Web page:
Something we also have to worry about, as a writer, is alienating our reader. Going back to what someone had said about there not being a strong enough emotional connection between the reader and Maerik, I did that on purpose. I built the connection to Maerik through Mattes, I wanted the reader to feel Mattes' pain, not the grief at having lost a good character. I was also acutely aware that if I made Maerik seem too important, and made my readers love in too much, I would run the risk of alienating someone. After all, it was the first couple chapters of the first book.

The best tip I can give to someone though, who is struggling with killing a character is to relive the saddest moments of your life and write it into the story, make it feel real. But steel yourself because it's going to be unpleasant.

Tuesday, November 8, 2011

The Perilous Comma

If you've read much of what I write, or you've ever been my English teacher (or professor), you probably know that I have a problem. I hate admitting it, but the first step to recovery is admitting that one has a problem and well, here I am, on my way to recovery.

I tend to over use the comma. I'm a huge fan of run-on sentences. I've practically mastered the ability to write, what I've dubbed, the "paragraph-sentence." It is just as it sounds, a whole paragraph comprised of one sentence, or perhaps it's a sentence that should have been a paragraph (or could be). However you'd care to define it, you get the picture.

I don't know why I don't use periods more often, it's right beside the comma. Perhaps I tend to write like I speak, fast. Too fast sometimes with little sepparation between my sentences. So where I should actually be ending a sentence and starting a new one, it feels to me like it should be a natural pause in speech denoted with a comma. I guess I talk in paragraph-sentences. I'm working on it though.

If you visit this blog regularly, and re-read an article a day or two after it's been published you notice some minor changes. Usually it's me going back and re-reading what I've written and fixing the giant run-ons. This is another terrible habit of mine, I seem to treat proofreading like an after thought. Usually because I'm crazy tired when I get home and still have an article to write not to mention a chunk of my second novel and in delirium I click publish. Despite my constant effort to stay a few days ahead, (I've been trying to write several articles at once for some time now) I can't seem to manage it. This is another matter entirely but I'm working on this as well.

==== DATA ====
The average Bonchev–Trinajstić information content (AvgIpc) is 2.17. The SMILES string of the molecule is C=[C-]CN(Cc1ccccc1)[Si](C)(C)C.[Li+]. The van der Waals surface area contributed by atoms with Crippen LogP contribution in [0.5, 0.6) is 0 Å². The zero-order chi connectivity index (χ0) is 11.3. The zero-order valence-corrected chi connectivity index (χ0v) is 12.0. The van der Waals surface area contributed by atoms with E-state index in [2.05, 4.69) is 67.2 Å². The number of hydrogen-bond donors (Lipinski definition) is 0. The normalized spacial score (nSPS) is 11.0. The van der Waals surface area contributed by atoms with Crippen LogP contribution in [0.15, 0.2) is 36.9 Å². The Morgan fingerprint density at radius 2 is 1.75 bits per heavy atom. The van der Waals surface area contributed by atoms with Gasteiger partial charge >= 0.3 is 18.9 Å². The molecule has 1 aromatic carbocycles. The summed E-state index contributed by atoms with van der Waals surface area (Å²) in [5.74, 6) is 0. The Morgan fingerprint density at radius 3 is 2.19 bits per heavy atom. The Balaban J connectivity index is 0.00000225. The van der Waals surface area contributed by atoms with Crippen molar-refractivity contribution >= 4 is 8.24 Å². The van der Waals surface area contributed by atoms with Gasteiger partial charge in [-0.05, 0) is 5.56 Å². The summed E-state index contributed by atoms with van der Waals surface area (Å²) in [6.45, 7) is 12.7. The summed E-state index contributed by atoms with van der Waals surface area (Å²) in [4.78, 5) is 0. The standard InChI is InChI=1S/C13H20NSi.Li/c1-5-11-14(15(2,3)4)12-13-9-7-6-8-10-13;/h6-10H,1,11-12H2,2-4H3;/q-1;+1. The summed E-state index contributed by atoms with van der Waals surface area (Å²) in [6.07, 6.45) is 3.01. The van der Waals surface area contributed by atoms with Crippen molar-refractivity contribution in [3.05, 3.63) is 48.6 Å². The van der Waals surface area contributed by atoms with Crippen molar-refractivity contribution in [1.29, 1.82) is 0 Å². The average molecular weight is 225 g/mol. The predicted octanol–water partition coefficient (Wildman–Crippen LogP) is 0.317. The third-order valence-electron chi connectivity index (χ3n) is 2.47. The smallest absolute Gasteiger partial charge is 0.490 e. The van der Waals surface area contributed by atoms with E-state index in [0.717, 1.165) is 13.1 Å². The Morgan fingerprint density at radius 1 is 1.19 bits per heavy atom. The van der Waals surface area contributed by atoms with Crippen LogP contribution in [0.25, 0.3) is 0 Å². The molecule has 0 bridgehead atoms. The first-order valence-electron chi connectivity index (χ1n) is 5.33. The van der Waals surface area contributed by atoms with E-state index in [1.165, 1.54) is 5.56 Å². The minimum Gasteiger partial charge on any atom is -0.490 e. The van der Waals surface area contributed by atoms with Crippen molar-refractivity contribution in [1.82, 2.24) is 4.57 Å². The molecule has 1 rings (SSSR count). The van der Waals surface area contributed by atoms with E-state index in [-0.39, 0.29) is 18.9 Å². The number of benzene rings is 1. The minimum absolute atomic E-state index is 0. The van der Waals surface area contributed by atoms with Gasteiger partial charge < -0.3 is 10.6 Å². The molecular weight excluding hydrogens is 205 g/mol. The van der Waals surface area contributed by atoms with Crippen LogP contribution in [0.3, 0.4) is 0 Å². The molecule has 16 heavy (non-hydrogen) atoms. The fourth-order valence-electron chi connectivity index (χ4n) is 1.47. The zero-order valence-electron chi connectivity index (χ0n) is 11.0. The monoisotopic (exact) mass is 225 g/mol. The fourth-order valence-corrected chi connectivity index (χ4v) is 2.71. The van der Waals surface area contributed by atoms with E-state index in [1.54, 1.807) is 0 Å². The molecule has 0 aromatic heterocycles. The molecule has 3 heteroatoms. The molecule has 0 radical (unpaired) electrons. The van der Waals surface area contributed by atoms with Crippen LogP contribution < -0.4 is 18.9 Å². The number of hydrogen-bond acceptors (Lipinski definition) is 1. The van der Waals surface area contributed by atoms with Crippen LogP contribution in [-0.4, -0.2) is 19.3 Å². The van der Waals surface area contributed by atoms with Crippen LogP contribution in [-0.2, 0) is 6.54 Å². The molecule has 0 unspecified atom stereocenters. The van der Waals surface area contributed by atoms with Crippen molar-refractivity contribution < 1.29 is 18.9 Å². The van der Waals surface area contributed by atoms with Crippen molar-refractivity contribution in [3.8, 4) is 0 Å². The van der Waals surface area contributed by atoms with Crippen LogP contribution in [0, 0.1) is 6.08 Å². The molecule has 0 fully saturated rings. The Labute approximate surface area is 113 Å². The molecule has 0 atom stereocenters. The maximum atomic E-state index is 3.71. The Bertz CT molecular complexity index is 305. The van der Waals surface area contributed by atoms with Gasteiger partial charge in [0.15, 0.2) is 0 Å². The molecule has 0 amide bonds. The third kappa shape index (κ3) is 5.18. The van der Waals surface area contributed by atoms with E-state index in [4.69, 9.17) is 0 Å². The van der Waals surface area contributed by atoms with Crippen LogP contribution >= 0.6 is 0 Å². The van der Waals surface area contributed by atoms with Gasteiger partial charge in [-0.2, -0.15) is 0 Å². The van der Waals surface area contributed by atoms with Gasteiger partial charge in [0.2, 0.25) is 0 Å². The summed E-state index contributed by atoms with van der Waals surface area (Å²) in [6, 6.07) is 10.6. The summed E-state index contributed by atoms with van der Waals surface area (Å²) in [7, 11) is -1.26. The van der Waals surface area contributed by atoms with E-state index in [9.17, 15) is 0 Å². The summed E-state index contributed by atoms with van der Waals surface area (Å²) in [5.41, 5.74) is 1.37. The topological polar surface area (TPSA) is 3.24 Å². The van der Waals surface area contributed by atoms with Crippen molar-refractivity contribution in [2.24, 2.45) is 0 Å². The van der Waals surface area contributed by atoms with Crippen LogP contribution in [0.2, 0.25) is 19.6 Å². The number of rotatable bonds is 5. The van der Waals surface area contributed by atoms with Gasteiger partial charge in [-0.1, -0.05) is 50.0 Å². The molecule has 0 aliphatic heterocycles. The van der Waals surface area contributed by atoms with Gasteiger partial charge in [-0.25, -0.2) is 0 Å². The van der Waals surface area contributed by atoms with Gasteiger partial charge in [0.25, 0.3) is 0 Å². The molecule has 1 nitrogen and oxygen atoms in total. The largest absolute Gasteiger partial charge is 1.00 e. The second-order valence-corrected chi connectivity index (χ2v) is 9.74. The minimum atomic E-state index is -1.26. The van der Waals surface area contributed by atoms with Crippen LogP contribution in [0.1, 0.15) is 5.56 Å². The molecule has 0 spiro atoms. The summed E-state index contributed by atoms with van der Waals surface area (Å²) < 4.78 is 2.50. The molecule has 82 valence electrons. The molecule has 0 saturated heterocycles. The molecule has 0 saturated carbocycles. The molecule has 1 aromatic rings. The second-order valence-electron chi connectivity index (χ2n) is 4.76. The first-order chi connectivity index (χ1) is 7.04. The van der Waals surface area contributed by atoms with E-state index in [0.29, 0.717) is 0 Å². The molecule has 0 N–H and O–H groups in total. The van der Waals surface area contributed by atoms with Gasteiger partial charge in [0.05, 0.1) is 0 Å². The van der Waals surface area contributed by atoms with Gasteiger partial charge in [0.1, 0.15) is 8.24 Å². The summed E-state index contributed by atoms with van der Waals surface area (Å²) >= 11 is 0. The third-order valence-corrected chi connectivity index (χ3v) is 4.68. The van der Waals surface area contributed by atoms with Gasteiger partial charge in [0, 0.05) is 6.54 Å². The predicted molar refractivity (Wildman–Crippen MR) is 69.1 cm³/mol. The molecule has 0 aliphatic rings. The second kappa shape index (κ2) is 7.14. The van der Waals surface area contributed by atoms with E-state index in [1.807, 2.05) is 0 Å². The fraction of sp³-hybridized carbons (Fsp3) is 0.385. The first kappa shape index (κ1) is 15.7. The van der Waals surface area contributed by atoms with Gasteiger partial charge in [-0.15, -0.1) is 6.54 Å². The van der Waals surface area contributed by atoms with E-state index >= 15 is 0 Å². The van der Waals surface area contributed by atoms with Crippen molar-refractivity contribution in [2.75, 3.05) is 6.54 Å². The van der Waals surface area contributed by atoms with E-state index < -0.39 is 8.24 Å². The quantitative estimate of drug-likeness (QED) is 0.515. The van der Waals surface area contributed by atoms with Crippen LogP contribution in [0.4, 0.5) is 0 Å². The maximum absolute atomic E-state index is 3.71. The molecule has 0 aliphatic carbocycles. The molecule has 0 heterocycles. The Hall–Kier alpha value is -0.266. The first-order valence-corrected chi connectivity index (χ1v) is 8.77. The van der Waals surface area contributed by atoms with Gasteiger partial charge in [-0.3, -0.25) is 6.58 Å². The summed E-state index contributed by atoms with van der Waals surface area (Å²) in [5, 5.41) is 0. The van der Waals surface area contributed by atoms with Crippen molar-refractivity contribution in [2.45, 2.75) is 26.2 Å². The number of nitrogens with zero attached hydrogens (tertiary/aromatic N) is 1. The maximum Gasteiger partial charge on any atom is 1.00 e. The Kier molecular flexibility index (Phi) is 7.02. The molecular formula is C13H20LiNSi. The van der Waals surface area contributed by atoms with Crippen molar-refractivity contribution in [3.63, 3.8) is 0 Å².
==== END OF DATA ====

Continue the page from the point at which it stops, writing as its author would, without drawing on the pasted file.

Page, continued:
I'd intended this article to be more of a grammar lesson than anything else, however it has evolved into what it is mostly because a grammar lesson would bore you to death whereas this is, at least mostly, bearable (I hope).

Monday, November 7, 2011

Your Waitress Can't Read Minds, Go Figure

I've worked in a restaurant and I have several friends who work in the industry as well and we've often exchanged horror stories about customers and managers in equal parts. As far as customers go though, there has always been one common recurring theme that repeats, over and over and over again, and I'm not talking about people who don't know how to tip.

There seems to be this terrible misconception by people that their waiter or waitress is a mind-reader, outside of the normal mind-reading we do each day, capable of gleaning all the little details you didn't mention about your entree that you should have while you were ordering. As much as we all wish it were true (I mean come on, how cool would that be?) it's simply not possible.

For instance, let's say you ordered a roast beef sandwich (which is pictured smothered in gravy and comes that way unless otherwise requested) and you order mashed potatoes to go with it. Your server asks you "Did you want brown gravy on the mashed potatoes?"

"No." You might say. Your server would note you wanted plain mashed potatoes, perhaps thinking in some remote part of their conscious that these instant potatoes almost require gravy to even begin to be palatable.

When the food arives you have on your plate plain mashed potatoes and a roast beef sandwich covered in gravy. "I said no gravy!" you start screaming, making a scene in front of everyone. You dinner guest is hopefully by now appalled at being seen with you because you did, in fact, say no gravy, but that was in reference to your mashed potatoes and not your sandwich. Believe it or not the two items are indeed two items existing sepparately of each other.

Another friend of mine once told me this gem after a fun day at work. They were taking care of this lady and her husband who both ordered drinks and started with an appetizer. The lady ordered a burger with the words mushroom and onion in its name. They enjoyed the appetizer thoroughly while waiting for their meals and when the burger was placed in front of her she lifts the top bun and says "I'm alergic to onions." She hadn't mentioned this at all while ordering. She's offered a new burger or another meal entirely if she'd like and her response is "No, I think I'm full." While this crazy lady was obviously lying about her onion allergy because she got full on the appetizer and didn't want to pay for the burger, it's still a good example showing that servers do not read minds. How was this server supposed to know she was allergic to onions if she never said anything?